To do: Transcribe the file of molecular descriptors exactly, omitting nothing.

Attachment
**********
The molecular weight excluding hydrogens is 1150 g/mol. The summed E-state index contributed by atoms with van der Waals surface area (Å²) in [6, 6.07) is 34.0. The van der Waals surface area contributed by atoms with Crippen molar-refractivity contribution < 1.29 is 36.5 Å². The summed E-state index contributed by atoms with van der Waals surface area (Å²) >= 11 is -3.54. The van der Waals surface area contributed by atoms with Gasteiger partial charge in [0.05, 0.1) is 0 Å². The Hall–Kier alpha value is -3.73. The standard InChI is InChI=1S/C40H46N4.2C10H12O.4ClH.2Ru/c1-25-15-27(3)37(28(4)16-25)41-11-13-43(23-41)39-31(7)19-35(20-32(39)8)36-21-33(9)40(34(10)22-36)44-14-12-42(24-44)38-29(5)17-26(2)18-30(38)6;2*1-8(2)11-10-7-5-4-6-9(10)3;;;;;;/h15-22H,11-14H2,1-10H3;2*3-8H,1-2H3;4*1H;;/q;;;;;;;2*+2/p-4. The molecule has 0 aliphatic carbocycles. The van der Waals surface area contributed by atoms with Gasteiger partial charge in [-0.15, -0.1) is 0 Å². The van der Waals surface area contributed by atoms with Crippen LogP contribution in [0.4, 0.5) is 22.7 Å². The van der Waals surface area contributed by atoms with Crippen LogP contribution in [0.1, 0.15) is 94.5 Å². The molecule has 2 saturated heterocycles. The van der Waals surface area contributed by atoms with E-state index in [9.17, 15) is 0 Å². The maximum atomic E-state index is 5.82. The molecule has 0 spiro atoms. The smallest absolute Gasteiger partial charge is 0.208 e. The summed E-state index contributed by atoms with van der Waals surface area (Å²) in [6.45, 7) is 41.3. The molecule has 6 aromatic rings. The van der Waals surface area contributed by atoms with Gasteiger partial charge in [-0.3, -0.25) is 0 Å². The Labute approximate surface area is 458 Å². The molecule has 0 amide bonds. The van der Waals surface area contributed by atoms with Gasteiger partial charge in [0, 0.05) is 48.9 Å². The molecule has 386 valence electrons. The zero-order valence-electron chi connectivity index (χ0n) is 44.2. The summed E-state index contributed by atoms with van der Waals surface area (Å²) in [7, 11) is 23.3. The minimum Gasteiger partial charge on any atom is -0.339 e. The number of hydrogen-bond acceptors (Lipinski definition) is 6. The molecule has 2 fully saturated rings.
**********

The molecular weight excluding hydrogens is 1150 g/mol. The summed E-state index contributed by atoms with van der Waals surface area (Å²) in [6, 6.07) is 34.0. The van der Waals surface area contributed by atoms with Crippen molar-refractivity contribution < 1.29 is 36.5 Å². The summed E-state index contributed by atoms with van der Waals surface area (Å²) >= 11 is -3.54. The van der Waals surface area contributed by atoms with Gasteiger partial charge in [0.05, 0.1) is 0 Å². The Hall–Kier alpha value is -3.73. The standard InChI is InChI=1S/C40H46N4.2C10H12O.4ClH.2Ru/c1-25-15-27(3)37(28(4)16-25)41-11-13-43(23-41)39-31(7)19-35(20-32(39)8)36-21-33(9)40(34(10)22-36)44-14-12-42(24-44)38-29(5)17-26(2)18-30(38)6;2*1-8(2)11-10-7-5-4-6-9(10)3;;;;;;/h15-22H,11-14H2,1-10H3;2*3-8H,1-2H3;4*1H;;/q;;;;;;;2*+2/p-4. The molecule has 0 aliphatic carbocycles. The van der Waals surface area contributed by atoms with Gasteiger partial charge in [-0.15, -0.1) is 0 Å². The van der Waals surface area contributed by atoms with Crippen LogP contribution in [0.4, 0.5) is 22.7 Å². The van der Waals surface area contributed by atoms with Crippen LogP contribution in [0.1, 0.15) is 94.5 Å². The molecule has 2 saturated heterocycles. The van der Waals surface area contributed by atoms with E-state index in [9.17, 15) is 0 Å². The maximum atomic E-state index is 5.82. The molecule has 0 spiro atoms. The smallest absolute Gasteiger partial charge is 0.208 e. The summed E-state index contributed by atoms with van der Waals surface area (Å²) in [6.45, 7) is 41.3. The molecule has 6 aromatic rings. The van der Waals surface area contributed by atoms with Gasteiger partial charge in [-0.3, -0.25) is 0 Å². The Labute approximate surface area is 458 Å². The molecule has 0 amide bonds. The van der Waals surface area contributed by atoms with Gasteiger partial charge in [0, 0.05) is 48.9 Å². The molecule has 386 valence electrons. The zero-order valence-electron chi connectivity index (χ0n) is 44.2. The summed E-state index contributed by atoms with van der Waals surface area (Å²) in [7, 11) is 23.3. The minimum Gasteiger partial charge on any atom is -0.339 e. The number of hydrogen-bond acceptors (Lipinski definition) is 6. The molecule has 2 fully saturated rings.